Best Director: Alejandro Gonzalez Inarritu won last year, and he’s on track to repeat – yes, for The Revenant. Adam McKay (The Big Short) and Lenny Abrahamson (Room) are long shots. George Miller (Mad Max: Fury Road) is the dark horse here. If Academy voters want to spread the love around, it’s not inconceivable that Miller wins. Once again, I’d like to see Tom McCarthy win for Spotlight. He might … but, again, I’m not holding my breath.
Best Actor: Not unlike Jeff Bridges (Crazy Heart in 2008), Kate Winslet (The Reader in ‘08) and Julianne Moore (Still Alice last year), it’s simply Leonardo DiCaprio’s time. Six nominations without a win, and although I didn’t like The Revenant that’s no reflection on his fine performance or his consistently good work over the years. Matt Damon (The Martian) seemed early on to be his closest competition, and Eddie Redmayne (The Danish Girl) won last year. Had more people seen Steve Jobs, Michael Fassbender would have a significantly better chance, but he could be a spoiler. So too could be Bryan Cranston (Trumbo). The movie wasn’t perfect, but his turn as blacklisted Hollywood screenwriter Dalton Trumbo was astonishing. Cranston has also proven his versatility on stage and television. He’s well-liked, well-respected – and he could pull it off. But, let’s face it, DiCaprio’s got to win some time … and it looks like that time is now.
Best Actress: Saoirse Ronan (Brooklyn) is the only obstacle standing between Brie Larson (Room) and the Oscar.
Jennifer Lawrence (Joy) has won, Cate Blanchett (Carol) has won two, and Charlotte Rampling’s nomination (45 Years) is, with all due respect, as much for her 50-year career as her (fine) performance in the film. Larson’s a lock. Hollywood loves to crown a new queen, and she’s it.
Best Supporting Actor: Christian Bale (The Big Short) has already won, Tom Hardy (The Revenant) has had a hell of a year, with Mad Max: Fury Road and his dual act as the twin British gangsters Reggie and Ronnie Kray in Legend, and stage veteran Mark Rylance (Bridge of Spies ) is unrecognizable as taciturn Soviet spy Rudolf Abel. Mark Ruffalo, one of our best young actors, is up for the third time. Any one of these actors could pull it off were there not the white elephant in the room … or, should I say, the Italian Stallion in the room? If there’s a sentimental favorite in any category at this year’s Academy Awards, it’s Sylvester Stallone (Creed). He’s had a durable career – surviving any number of big-screen bombs and countless jokes about his acting – and he’s made an awful lot of money for an awful lot of people in Hollywood. Sly’s a survivor, and don’t think the Academy doesn’t know it.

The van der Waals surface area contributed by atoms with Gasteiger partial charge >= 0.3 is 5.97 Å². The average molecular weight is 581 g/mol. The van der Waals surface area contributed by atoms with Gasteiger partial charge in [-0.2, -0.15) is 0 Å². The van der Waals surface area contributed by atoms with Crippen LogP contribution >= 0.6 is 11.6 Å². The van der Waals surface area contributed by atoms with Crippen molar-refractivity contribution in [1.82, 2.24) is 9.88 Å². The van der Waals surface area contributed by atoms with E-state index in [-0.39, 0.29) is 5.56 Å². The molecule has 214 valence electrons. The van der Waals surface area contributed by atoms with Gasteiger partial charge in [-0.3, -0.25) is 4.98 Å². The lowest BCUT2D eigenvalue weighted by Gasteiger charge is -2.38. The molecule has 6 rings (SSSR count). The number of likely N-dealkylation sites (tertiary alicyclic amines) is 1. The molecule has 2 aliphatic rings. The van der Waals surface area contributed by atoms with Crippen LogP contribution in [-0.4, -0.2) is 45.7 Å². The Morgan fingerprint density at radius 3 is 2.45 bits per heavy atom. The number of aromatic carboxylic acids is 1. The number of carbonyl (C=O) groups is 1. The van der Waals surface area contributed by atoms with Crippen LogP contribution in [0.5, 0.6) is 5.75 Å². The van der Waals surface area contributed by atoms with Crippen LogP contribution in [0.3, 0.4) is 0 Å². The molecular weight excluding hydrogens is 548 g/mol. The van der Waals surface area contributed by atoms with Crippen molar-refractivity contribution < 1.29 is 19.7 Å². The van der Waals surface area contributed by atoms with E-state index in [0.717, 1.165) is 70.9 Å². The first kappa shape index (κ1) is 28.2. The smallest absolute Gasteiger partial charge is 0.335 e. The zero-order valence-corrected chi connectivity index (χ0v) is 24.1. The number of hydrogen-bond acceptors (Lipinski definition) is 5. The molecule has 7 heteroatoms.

Best Supporting Actress: Despite all the love lavished on Alicia Vikander (The Danish Girl) – which has apparently made her the front-runner – this is one of the toughest categories. Rooney Mara (Carol) seems to have faded a bit, and Rachel McAdams (Spotlight) never really had a chance. But keep your eye on Kate Winslet (Steve Jobs). It’s another great performance from a great actress, and she could surprise. The dark horse here is Jennifer Jason Leigh (The Hateful Eight). Remarkably, this is her first Oscar nomination despite a career marked by fearless work. An Oscar win would be as much for her career as this performance, and the Academy loves Quentin Tarantino, so this might be the way to reward his epic Western, in which Leigh more than holds her own against a macho cadre of co-stars. !